• species in our genus, Homo.

  • So, that study gives us a when and a where for the origin of human genital herpes - sometime

  • in the late Pliocene or early Pleistocene Epoch.

  • But if youve ever watched any of our videos on human evolution, you know that this was

  • a pretty crowded time for hominins in Africa.

  • Lots of our relatives were around then, possibly interacting with proto-chimps and with each

  • other, and developing all sorts of interesting behaviors, like maybe hunting and scavenging.

  • So, with this in mind, in 2017, another group of scientists picked up where the first group

  • left off.

  • They wanted to figure out which of those hominins was most likely the one that got infected

  • with chimp herpes, and passed it down to us as genital herpes, today.

  • This group started by gathering data on extinct hominins in Africa: where they were found

  • and when they lived.

  • But they couldn’t do the same for chimpanzees, because there are no chimp fossils from before

  • 500,000 years ago.

  • So, instead they used the modern ranges of chimps and bonobos, combined with data on

  • where tropical rainforests wouldve been in the past, since that’s where ancestral

  • chimps wouldve lived.

  • Then they added data about where hominin fossils were located in space and time relative to

  • those ancient rainforests.

  • This let them come up with a bunch of potential pathways for the virus that would eventually

  • give rise to HSV2, to get from ancestral chimps to Homo erectus.

  • And they focused on Homo erectus because the virus wouldve only had to make it to erectus

  • to have ended up in us, since theyre thought to be our direct ancestors.

  • After doing a whole bunch of math, the team found the two most likely pathways for transmission.

  • One was from ancestral chimps to Homo habilis to Paranthropus boisei to Homo erectus.

  • The second was a little more direct: from the ancestral chimps to Paranthropus to Homo

  • erectus.

  • So either way, Paranthropus boisei seems to be a key step in the transmission chain.

  • And experts think it wouldve been easy for a hominin to pick up the virus by processing

  • and eating the raw, infected meat of some proto-chimp, or maybe through the bite of

  • a chimp during a hunt.

  • Both Homo habilis and Paranthropus boisei are known from sites with stone tools and

  • tool-marked bones.

  • All they wouldve needed was a small open wound, either on their hands or in their mouths,

  • to serve as the entry point for the virus.

  • So the transmission wouldve happened through contact with an open sore or a mucous membrane,

  • not in the digestive tract itself.

  • From there, we know that Paranthropus boisei and Homo erectus overlapped in time, at sites

  • in Kenya, and that Homo erectus almost certainly hunted and butchered prey.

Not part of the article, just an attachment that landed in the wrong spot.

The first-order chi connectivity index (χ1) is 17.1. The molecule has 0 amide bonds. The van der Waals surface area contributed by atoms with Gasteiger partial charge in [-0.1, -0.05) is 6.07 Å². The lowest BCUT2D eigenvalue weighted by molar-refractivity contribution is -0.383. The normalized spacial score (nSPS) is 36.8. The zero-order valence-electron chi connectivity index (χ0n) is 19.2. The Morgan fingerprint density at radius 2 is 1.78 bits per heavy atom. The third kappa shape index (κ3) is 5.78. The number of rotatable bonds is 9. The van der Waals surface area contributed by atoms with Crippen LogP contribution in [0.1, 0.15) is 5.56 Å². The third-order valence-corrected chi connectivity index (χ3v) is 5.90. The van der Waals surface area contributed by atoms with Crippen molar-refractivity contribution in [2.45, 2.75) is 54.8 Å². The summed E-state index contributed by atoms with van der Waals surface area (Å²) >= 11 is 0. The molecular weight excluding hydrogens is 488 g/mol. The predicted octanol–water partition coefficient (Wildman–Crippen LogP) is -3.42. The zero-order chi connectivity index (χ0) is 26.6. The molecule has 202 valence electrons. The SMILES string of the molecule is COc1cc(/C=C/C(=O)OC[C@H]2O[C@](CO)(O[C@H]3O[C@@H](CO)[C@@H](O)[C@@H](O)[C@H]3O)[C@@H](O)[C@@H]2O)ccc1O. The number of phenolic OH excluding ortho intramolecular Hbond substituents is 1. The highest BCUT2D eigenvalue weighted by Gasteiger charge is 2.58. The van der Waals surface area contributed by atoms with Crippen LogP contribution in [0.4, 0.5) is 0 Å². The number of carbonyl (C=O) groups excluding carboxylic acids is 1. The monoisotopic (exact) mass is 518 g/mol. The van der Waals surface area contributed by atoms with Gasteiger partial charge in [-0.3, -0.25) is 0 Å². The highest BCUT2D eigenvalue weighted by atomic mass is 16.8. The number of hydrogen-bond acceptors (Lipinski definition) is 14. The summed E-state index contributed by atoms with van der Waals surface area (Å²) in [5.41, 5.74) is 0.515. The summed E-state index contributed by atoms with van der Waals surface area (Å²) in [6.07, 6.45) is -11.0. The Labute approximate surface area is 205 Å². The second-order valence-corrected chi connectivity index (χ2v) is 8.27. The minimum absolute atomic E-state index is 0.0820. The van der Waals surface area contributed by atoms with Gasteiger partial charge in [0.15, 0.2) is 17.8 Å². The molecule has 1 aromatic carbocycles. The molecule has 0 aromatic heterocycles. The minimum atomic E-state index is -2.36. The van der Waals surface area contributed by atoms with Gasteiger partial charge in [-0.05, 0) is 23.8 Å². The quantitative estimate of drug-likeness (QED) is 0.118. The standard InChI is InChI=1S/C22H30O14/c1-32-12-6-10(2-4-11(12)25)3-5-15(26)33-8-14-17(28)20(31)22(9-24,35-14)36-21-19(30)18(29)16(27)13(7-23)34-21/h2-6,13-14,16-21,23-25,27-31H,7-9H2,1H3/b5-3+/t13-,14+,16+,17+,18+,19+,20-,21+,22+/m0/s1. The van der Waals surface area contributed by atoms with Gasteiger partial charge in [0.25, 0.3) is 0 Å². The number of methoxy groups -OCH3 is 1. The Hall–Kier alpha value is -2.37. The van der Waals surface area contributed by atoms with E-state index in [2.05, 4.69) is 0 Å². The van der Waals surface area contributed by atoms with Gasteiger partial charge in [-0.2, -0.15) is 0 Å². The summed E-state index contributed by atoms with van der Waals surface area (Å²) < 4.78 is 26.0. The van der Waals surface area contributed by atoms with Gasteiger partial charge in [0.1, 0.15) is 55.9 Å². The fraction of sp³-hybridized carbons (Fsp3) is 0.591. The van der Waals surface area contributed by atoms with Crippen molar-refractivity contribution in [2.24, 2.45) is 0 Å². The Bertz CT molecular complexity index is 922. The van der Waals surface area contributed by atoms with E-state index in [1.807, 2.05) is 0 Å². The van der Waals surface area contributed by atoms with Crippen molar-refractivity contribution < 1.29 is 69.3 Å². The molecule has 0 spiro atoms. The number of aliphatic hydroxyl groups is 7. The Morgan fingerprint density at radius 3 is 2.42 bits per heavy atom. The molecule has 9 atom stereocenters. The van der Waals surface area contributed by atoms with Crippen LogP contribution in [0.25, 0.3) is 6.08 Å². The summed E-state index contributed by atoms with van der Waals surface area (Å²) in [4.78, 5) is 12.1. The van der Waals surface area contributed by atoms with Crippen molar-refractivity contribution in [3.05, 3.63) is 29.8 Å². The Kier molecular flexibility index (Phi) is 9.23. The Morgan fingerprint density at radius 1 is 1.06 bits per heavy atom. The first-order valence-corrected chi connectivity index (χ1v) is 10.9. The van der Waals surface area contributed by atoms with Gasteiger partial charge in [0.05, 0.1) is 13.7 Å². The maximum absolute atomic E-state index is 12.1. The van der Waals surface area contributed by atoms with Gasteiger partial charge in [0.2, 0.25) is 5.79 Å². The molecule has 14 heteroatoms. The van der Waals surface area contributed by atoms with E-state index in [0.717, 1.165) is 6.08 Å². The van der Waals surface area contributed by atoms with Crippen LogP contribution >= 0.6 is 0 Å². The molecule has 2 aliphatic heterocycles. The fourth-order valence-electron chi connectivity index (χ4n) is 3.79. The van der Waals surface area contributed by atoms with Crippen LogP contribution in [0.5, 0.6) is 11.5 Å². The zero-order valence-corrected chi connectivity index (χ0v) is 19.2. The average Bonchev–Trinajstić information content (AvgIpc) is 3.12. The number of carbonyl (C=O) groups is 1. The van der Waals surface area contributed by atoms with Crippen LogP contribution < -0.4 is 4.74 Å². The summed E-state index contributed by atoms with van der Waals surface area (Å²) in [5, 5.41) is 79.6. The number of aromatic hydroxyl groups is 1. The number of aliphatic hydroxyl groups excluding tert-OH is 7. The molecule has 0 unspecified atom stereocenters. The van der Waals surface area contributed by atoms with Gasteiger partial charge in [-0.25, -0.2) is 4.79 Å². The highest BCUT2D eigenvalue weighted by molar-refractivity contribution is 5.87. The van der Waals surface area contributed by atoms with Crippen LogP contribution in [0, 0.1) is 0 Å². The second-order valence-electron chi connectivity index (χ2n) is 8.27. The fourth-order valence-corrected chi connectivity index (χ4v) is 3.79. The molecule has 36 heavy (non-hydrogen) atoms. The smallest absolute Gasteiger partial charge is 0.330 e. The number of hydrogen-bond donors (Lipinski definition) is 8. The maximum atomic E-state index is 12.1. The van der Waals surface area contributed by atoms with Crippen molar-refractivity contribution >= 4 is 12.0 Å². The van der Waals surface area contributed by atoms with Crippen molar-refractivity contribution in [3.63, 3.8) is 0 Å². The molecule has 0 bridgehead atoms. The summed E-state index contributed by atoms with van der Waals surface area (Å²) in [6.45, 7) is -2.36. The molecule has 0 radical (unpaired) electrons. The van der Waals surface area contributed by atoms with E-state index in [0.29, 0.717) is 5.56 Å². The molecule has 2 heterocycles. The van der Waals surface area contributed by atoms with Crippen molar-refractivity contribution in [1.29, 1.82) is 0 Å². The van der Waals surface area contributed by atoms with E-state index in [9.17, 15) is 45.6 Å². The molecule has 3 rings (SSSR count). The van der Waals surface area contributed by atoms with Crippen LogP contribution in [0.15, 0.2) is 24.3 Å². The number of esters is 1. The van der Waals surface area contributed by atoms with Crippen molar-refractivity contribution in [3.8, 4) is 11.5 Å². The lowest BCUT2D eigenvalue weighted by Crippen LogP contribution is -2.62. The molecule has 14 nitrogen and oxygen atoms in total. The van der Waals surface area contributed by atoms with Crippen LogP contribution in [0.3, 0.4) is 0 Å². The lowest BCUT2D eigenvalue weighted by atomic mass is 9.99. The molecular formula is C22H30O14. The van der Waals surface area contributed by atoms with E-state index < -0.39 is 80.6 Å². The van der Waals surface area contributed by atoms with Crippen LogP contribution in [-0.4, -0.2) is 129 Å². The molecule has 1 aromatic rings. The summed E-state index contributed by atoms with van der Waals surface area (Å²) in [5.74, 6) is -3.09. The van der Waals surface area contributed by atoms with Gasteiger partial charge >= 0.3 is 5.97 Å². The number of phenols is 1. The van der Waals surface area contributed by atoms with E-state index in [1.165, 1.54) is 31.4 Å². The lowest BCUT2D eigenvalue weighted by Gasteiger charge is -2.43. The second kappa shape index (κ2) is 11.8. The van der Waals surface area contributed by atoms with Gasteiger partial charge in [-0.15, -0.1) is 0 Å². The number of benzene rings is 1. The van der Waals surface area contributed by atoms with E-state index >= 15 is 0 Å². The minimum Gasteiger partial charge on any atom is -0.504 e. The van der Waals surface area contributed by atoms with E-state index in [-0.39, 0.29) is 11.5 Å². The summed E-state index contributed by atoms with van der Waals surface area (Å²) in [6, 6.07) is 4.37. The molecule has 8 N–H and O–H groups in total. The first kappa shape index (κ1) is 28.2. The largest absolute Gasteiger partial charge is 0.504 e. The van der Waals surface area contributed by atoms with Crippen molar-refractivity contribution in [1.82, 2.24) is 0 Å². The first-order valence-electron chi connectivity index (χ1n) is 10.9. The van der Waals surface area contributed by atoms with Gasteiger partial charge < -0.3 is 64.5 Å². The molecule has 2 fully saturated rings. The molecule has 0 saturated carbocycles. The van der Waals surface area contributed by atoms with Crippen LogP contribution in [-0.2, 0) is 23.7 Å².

• And the researchers even suggest that hominins might have hunted each other.

  • Like, maybe Homo erectus hunted and ate Paranthropus, which is how that link in the transmission

  • chain couldve happened.

  • Now this research does also suggest that the virus could have been transmitted by mating,

  • which I’m sure has crossed your mind.

  • But they think the hunting pathway was more likely.

  • Either way, once it got into Homo erectus, the virus stayed there for generations, passed

  • on either through mating or from mother to offspring.

  • And it remained there when we diverged from Homo erectus as our own species, Homo sapiens.

  • As for why HSV2 became genital herpes, instead of staying an oral herpes, well, that might

  • have to do with the evolutionary process known as niche partitioning.

  • The cold sore virus, HSV1, that we had already inherited from a distant ancestor was already

  • occupying the niche of infecting the mouth.

  • That virus came first.

  • So, HSV2 mightve changed venues in order to avoid competition with HSV1 - even though

  • both viruses can infect both locations, theyre just better adapted for one or the other.

  • Now, it’s worth pointing out that both of these studies are based on models and probability.

  • So, theyre really interesting ways for us to draw insights about our evolutionary

  • history, but theyre still hypotheses.

  • Data that we collect in the future could contradict them, that’s just how science works.

  • But when were studying our evolutionary history, whether in paleoanthropology or paleovirology,

  • sometimes the best we can do is to use the frameworks that we see in the modern world,

  • and try to apply them to the past.

  • Like, we know that modern viruses can jump between species when they come in contact

  • with each other.

  • And we can build evolutionary trees for viruses, to try to retrace the genetic steps that lead

  • back to the origin of a virus.

  • So, in the case of herpes, that series of steps seems to have involved not just our

  • probable direct ancestor, Homo erectus, but also our hominin cousin, Paranthropus boisei.

  • Who knows whether well ever be able to test this hypothesis in the future.

  • But we can say for sure that viruses have been transmitted between species in the distant

  • past, like with that hominin that may have feasted on some dead primate more than a million

  • years ago.

  • And it’s been happening ever since.

  • Sometimes the virus that’s passed along is relatively mild, like herpes often is.

  • Sometimes, it’s much worse.

  • But for now, the thing to keep in mind is that this has been happening to us, and our

  • ancestors, for millions of years.

  • And were still here.

  • Thanks to this month’s Eontologists: Patrick Seifert, Jake Hart, Jon Davison Ng, Sean Dennis,

  • and Steve!

  • You can join them by pledging your support at patreon.com/eons.

  • Also thanks for joining me today in the Konstantin Haase studio.

  • If you want to join us for more adventures in deep time, just go to youtube.com/eons

  • and subscribe.

Sometime in the distant past, between about 3 million and 1.4 million years ago, a hominin

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我们已经存在了数百万年的两种病毒(The Two Viruses That We’ve Had For Millions of Years)

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    joey joey 發佈於 2021 年 05 月 02 日